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This World We Must Leave: The Burning Archive

The Unrealized Revolutions
The perspective for This World We Must Leave is contemporary and forward looking. But the project also includes a historical dimension in the form of 'the burning archive' where we collect a series of revolutionary historical events - the Paris Commune, the Russian Revolution, the Watts uprising, the Iranian Revolution and the Genoa G7 protests - as examples of how the desire for another world has broken through the thin surface of the existing order and has been allowed to float freely for a short period of time before being crushed by a counterrevolutionary wave intent on preventing a radical perspective from taking form.

The revolutionary events are integrated in an archive consisting of documents from the Situationist movement - paintings and printed matter - that is structured around six core concepts: The artistic revolution, self-organisation, critique of the spectacle, play, the lost children and the liberated city. In the 1950s and 1960s the Situationist movement attempted to launch an aesthetic transformation of the spectacular commodity society where images were holding a divided capitalist society together. Following Karl Marx and Georg Lukàcs the Situationists described capitalism as a reified and self-legitimating system controlling people who unconsciously were producing and consuming goods. The capitalist mode of production not only impoverishes the vast majority of the population but also creates a veil of fog it wraps itself in making it impossible to see that the capitalist mode of production is causing alienation and poverty. The capitalist system does not think in terms of free people, but only in goods. The commodity form is the constitutive principle of the social organization. Continuing the negative work of the revolutionary tradition and the avant-garde the Situationists wanted to abolish this misery.

The perspective of the historical events and the Situationist project is not unambiguous, since they have not only been an expression of a genuine emancipatory potential where another world became visible, but are also defeats in so far as the revolutionary intentions were never realized. The archive thematizes a series of historic defeats, where revolutionaries threw themselves into the flow of events and risked everything in an attempt to escape from this world and its addictive and alienating structures. The numbing bombardment of the society of the spectacle paralyzes the human consciousness, but fails to completely shut it down. As the German sociologist Oscar Negt and the German filmmaker Alexander Kluge write, there is always a kind of obstinacy that capital is constantly trying to expropriate and mediate but which remains outside of capital’s reach. These short and intense revolutionary moments are living on as non-realised potentials constantly haunting the prevailing order and frequently returning as the 'aimless' aggressions and self-destructive outbursts this world is so full of. There is thus a residue left that is manifesting it self in the small violent excesses of the everyday – when stones are thrown at the police or when supermarkets are plundered – or once in a while as revolutionary moments, where the misery of this world is challenged.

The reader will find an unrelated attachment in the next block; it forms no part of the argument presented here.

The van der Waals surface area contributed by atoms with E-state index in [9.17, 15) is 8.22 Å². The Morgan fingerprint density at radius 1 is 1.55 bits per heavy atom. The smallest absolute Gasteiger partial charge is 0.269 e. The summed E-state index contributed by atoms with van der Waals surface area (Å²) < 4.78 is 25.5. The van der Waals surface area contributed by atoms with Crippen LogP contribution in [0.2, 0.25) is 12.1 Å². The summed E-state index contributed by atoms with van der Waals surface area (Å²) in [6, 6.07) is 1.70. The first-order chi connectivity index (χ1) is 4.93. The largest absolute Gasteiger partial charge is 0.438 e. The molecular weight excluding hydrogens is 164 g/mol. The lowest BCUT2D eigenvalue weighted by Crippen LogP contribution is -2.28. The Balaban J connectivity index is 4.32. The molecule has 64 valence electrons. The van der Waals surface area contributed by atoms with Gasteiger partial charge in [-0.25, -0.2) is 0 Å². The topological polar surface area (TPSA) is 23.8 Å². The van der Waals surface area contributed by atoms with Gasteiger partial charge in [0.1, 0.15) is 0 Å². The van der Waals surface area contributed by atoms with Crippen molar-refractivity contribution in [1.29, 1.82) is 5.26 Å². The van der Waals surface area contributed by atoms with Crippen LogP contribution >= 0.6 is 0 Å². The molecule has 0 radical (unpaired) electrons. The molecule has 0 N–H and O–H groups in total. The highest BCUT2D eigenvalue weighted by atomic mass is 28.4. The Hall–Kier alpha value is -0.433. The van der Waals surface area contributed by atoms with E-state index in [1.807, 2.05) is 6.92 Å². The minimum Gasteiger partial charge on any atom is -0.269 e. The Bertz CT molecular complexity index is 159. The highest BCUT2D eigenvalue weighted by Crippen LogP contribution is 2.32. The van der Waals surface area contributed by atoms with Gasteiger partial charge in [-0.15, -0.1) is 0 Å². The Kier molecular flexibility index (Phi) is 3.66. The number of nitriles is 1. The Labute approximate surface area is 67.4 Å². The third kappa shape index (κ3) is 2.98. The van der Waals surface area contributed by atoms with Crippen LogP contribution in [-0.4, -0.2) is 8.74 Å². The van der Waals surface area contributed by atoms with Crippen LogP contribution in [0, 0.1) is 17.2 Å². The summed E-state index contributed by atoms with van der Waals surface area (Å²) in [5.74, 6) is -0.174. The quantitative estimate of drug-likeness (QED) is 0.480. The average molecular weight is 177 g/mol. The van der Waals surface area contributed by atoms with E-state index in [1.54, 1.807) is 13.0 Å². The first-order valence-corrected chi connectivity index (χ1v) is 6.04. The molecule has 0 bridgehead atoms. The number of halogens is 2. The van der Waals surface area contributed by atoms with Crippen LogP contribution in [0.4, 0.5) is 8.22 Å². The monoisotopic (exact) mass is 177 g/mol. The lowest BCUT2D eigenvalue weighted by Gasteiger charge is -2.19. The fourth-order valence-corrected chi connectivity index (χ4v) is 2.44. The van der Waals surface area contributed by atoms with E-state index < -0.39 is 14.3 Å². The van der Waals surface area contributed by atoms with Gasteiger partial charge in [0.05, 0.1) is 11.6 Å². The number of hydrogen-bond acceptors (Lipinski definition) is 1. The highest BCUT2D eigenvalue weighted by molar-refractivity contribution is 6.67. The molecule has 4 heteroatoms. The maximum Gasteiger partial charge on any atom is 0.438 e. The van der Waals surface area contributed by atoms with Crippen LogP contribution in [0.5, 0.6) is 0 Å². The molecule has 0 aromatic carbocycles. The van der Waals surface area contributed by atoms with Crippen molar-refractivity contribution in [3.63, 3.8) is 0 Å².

The revolutionary projects highlighted in the archive are not only historical defeats, they are also fundamental breaks with the prevailing socio-economic order and form in their own way the emergence of new forms of life practices and desires. They are, in other words open unresolved historical moments filled with utopian impulses, which were met with violent repression by the ruling order. In this way the archive outlines an underground history consisting of a series of revolutionary potentials that were never realised. The archive establishes the background of the three films, which represent stages in the revolutionary departure from this world.

Mikkel Bolt and Jakob Jakobsen